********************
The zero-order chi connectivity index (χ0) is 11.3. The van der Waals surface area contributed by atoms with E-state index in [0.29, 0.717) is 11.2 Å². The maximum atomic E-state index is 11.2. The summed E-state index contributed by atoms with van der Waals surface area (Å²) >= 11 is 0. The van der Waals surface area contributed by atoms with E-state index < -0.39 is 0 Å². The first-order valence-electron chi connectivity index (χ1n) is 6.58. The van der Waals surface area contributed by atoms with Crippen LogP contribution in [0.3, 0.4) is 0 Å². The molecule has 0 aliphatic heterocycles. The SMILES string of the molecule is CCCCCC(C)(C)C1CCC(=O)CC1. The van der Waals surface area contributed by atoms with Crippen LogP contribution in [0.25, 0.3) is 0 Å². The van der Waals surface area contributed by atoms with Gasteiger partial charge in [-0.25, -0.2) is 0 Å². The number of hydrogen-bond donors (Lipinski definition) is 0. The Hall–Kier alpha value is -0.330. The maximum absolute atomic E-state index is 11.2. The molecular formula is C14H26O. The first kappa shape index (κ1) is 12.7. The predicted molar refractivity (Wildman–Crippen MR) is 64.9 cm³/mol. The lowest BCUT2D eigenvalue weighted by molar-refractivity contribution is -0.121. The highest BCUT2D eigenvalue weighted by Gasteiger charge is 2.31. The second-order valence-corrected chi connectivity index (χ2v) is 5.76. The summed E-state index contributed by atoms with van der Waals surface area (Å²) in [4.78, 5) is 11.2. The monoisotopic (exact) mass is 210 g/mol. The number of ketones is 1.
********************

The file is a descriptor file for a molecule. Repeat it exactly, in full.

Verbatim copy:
The zero-order chi connectivity index (χ0) is 11.3. The van der Waals surface area contributed by atoms with E-state index in [0.29, 0.717) is 11.2 Å². The maximum atomic E-state index is 11.2. The summed E-state index contributed by atoms with van der Waals surface area (Å²) >= 11 is 0. The van der Waals surface area contributed by atoms with E-state index < -0.39 is 0 Å². The first-order valence-electron chi connectivity index (χ1n) is 6.58. The van der Waals surface area contributed by atoms with Crippen LogP contribution in [0.3, 0.4) is 0 Å². The molecule has 0 aliphatic heterocycles. The SMILES string of the molecule is CCCCCC(C)(C)C1CCC(=O)CC1. The van der Waals surface area contributed by atoms with Crippen LogP contribution in [0.25, 0.3) is 0 Å². The van der Waals surface area contributed by atoms with Gasteiger partial charge in [-0.25, -0.2) is 0 Å². The number of hydrogen-bond donors (Lipinski definition) is 0. The Hall–Kier alpha value is -0.330. The maximum absolute atomic E-state index is 11.2. The molecular formula is C14H26O. The first kappa shape index (κ1) is 12.7. The predicted molar refractivity (Wildman–Crippen MR) is 64.9 cm³/mol. The lowest BCUT2D eigenvalue weighted by molar-refractivity contribution is -0.121. The highest BCUT2D eigenvalue weighted by Gasteiger charge is 2.31. The second-order valence-corrected chi connectivity index (χ2v) is 5.76. The summed E-state index contributed by atoms with van der Waals surface area (Å²) in [4.78, 5) is 11.2. The monoisotopic (exact) mass is 210 g/mol. The number of ketones is 1.